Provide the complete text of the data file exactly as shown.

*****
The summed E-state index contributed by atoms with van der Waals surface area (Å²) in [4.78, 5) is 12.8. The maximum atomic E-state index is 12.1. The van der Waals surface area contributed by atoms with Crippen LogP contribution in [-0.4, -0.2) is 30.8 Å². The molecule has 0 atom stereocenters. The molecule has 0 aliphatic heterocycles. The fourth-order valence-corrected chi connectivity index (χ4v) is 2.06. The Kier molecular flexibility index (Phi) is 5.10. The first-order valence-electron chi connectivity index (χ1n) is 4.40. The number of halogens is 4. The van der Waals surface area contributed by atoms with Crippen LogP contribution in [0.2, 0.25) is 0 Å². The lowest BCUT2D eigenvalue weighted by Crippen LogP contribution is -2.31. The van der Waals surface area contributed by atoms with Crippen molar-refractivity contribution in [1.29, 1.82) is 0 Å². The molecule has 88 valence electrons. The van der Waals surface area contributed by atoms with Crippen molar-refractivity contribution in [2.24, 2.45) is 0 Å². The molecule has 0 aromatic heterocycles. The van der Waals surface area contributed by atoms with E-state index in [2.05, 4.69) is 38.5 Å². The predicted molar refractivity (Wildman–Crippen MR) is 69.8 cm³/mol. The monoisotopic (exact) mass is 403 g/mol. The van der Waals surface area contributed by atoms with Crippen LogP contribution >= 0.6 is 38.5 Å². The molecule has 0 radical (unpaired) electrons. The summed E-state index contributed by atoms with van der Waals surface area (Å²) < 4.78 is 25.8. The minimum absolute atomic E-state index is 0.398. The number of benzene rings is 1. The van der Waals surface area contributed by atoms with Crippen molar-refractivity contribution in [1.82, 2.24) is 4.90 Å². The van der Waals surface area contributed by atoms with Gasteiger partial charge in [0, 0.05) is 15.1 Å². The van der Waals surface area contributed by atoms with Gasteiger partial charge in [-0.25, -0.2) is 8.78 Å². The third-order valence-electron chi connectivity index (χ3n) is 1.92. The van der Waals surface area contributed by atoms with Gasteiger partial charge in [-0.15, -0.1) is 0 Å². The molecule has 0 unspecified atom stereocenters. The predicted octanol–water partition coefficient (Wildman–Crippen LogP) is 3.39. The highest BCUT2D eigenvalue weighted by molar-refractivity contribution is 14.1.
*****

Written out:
The summed E-state index contributed by atoms with van der Waals surface area (Å²) in [4.78, 5) is 12.8. The maximum atomic E-state index is 12.1. The van der Waals surface area contributed by atoms with Crippen LogP contribution in [-0.4, -0.2) is 30.8 Å². The molecule has 0 atom stereocenters. The molecule has 0 aliphatic heterocycles. The fourth-order valence-corrected chi connectivity index (χ4v) is 2.06. The Kier molecular flexibility index (Phi) is 5.10. The first-order valence-electron chi connectivity index (χ1n) is 4.40. The number of halogens is 4. The van der Waals surface area contributed by atoms with Crippen LogP contribution in [0.2, 0.25) is 0 Å². The lowest BCUT2D eigenvalue weighted by Crippen LogP contribution is -2.31. The van der Waals surface area contributed by atoms with Crippen molar-refractivity contribution in [1.29, 1.82) is 0 Å². The molecule has 88 valence electrons. The van der Waals surface area contributed by atoms with Crippen molar-refractivity contribution in [2.24, 2.45) is 0 Å². The molecule has 0 aromatic heterocycles. The van der Waals surface area contributed by atoms with E-state index in [2.05, 4.69) is 38.5 Å². The predicted molar refractivity (Wildman–Crippen MR) is 69.8 cm³/mol. The monoisotopic (exact) mass is 403 g/mol. The van der Waals surface area contributed by atoms with Crippen LogP contribution >= 0.6 is 38.5 Å². The molecule has 0 radical (unpaired) electrons. The summed E-state index contributed by atoms with van der Waals surface area (Å²) < 4.78 is 25.8. The minimum absolute atomic E-state index is 0.398. The number of benzene rings is 1. The van der Waals surface area contributed by atoms with Crippen molar-refractivity contribution in [1.82, 2.24) is 4.90 Å². The van der Waals surface area contributed by atoms with Gasteiger partial charge in [0, 0.05) is 15.1 Å². The van der Waals surface area contributed by atoms with Gasteiger partial charge in [-0.25, -0.2) is 8.78 Å². The third-order valence-electron chi connectivity index (χ3n) is 1.92. The van der Waals surface area contributed by atoms with Gasteiger partial charge in [-0.15, -0.1) is 0 Å². The molecule has 0 unspecified atom stereocenters. The predicted octanol–water partition coefficient (Wildman–Crippen LogP) is 3.39. The highest BCUT2D eigenvalue weighted by molar-refractivity contribution is 14.1.